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Said to be the country's coffee capital, Melbourne sure knows how to make a good cup.

St Kilda and Around

Monk Bodhi Dharma

Monk Bodhi Dharma's hidden location, down an alley off Carlisle St (next to Safeway), means it doesn't get much passing foot traffic, which is lucky given that this cosy brick cafe has enough devotees as it is. A former 1920s bakehouse, these days it's all about transcendental vegetarian food, housemade bircher muesli and house-roasted single-estate coffee. Book ahead for Friday night dinners. (www.monkbodhidharma.com; rear 202 Carlisle St, Balaclava)

Attica

Consistent award-winning Attica is a suburban restaurant that serves Ben Shewry's creative dishes degustation-style. Many dishes are not complete on delivery; staff perform minor miracles on cue with a sprinkle of this or a drop of that. 'Trials' of Shewry's new ideas take place on Tuesday night's Chef's Table ($125 per head). Booking several months in advance is essential. Follow Brighton Rd south to Glen Eira Rd. (www.attica.com.au; 74 Glen Eira Rd, Ripponlea)

Hobart

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Hobart is renowned for its heritage buildings, parks, restaurants and Salamanca Market.

Pilgrim Coffee

With exposed bricks, timber beams and distressed walls, L-shaped Pilgrim is Hobart's hippest cafe. Expect wraps, panini and interesting mains (Peruvian spiced alpaca with quinoa and beetroot!), plus expertly prepared coffee. Fall into conversation with the locals at big shared tables. Down a laneway around the back is the Standard (Hudsons Lane) a fab burger bar run by the same hipsters. (48 Argyle St)

Jackman & McRoss

Don't bypass this conversational, neighbourhood bakery-cafe, even if it's just to gawk at the display cabinet full of delectable pies, tarts, baguettes and pastries. Early-morning cake and coffee may evolve into a quiche for lunch, or perhaps a blackberry-and-wallaby pie. Staff stay cheery despite being run off their feet. The city branch (4 Victoria St) has parallel prices. (57-59 Hampden Rd, Battery Point)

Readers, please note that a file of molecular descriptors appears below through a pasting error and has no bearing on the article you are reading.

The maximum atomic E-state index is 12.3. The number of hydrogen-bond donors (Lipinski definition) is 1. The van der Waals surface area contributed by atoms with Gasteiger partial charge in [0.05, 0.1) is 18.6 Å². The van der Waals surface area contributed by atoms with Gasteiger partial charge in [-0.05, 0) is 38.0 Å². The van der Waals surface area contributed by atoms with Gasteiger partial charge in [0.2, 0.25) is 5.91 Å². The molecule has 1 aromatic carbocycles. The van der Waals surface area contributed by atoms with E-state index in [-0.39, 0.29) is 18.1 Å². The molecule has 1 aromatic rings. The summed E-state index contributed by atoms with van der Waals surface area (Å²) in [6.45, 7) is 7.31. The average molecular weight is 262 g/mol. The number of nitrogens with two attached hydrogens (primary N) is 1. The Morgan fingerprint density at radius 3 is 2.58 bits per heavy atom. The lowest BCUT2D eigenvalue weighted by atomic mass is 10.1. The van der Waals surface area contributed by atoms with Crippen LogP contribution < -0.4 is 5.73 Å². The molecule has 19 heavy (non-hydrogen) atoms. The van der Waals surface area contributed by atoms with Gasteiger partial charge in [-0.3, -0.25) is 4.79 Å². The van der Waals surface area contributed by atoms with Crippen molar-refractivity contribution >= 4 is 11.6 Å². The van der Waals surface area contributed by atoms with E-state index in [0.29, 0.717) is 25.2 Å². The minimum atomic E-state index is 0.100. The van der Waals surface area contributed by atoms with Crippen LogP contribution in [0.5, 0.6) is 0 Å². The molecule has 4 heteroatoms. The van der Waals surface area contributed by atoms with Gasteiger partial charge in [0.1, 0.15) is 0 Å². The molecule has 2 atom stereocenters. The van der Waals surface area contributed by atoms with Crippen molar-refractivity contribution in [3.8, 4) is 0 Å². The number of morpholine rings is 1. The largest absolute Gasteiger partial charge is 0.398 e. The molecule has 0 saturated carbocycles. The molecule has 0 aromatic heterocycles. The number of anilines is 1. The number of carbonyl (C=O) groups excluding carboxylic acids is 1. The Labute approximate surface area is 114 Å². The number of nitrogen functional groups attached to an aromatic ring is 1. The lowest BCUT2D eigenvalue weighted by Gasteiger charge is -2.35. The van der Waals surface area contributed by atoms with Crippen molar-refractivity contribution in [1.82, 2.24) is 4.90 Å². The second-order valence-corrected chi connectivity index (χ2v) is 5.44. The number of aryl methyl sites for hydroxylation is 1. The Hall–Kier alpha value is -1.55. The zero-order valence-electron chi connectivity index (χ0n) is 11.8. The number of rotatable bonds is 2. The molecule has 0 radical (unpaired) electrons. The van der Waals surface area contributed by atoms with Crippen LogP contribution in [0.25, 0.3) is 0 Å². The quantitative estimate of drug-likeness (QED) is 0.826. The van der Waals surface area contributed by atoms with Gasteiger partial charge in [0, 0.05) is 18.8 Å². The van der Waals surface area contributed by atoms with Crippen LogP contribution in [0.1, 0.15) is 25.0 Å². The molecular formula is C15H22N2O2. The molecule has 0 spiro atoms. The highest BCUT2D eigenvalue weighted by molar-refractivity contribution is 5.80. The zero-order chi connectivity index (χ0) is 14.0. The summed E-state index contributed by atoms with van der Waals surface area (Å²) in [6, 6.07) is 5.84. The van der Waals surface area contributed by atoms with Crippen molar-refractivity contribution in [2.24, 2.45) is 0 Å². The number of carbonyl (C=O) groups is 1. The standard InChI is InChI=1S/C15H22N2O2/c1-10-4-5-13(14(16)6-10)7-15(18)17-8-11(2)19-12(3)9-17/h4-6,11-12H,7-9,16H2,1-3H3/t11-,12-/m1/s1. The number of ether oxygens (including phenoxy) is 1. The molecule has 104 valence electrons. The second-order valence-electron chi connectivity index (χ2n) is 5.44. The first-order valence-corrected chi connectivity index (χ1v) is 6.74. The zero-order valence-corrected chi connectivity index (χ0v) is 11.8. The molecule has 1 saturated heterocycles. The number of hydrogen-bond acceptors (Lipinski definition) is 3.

Raspberry Fool

The all-day menu here features dressed-up comfort food with a chef's spin. Try the cheesy leeks on toast with bacon and a fried egg, or the baked eggs with caramelised onion, ham and Gruyère. It gets as busy as a woodpecker when the Farm Gate Market is happening outside on Sunday mornings. Great coffee, too. (85 Bathurst St)

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Head to Salamanca market in Hobart for fresh, seasonal produce.

Ginger Brown

When a food business is this well run, the mood infects the entire room: happy staff, happy customers and happy vibes. Try the slow-cooked lamb panini with cornichons and hummus. Very kid- and cyclist-friendly. Last orders 3pm. (464 Macquarie St, South Hobart)

Tricycle Café Bar Cafe

This cosy red-painted nook inside the Salamanca Arts Centre serves up a range of cafe classics (BLTs, toasties, free-range scrambled eggs, salads, house-brewed chai and Fair Trade coffee), plus awesome daily specials (braised Wagyu rice bowl with jalapeño cream -- wow!). Wines by the glass from the bar. (www.salarts.org.au/portfolio/tricycle; 71 Salamanca Pl)


Reproduced with permission from Lonely Planet's Best of Australia (1st Edition) by Hugh McNaughtan, et al. © 2016 Lonely Planet. Available now, RRP: $34.99 (www.lonelyplanet.com)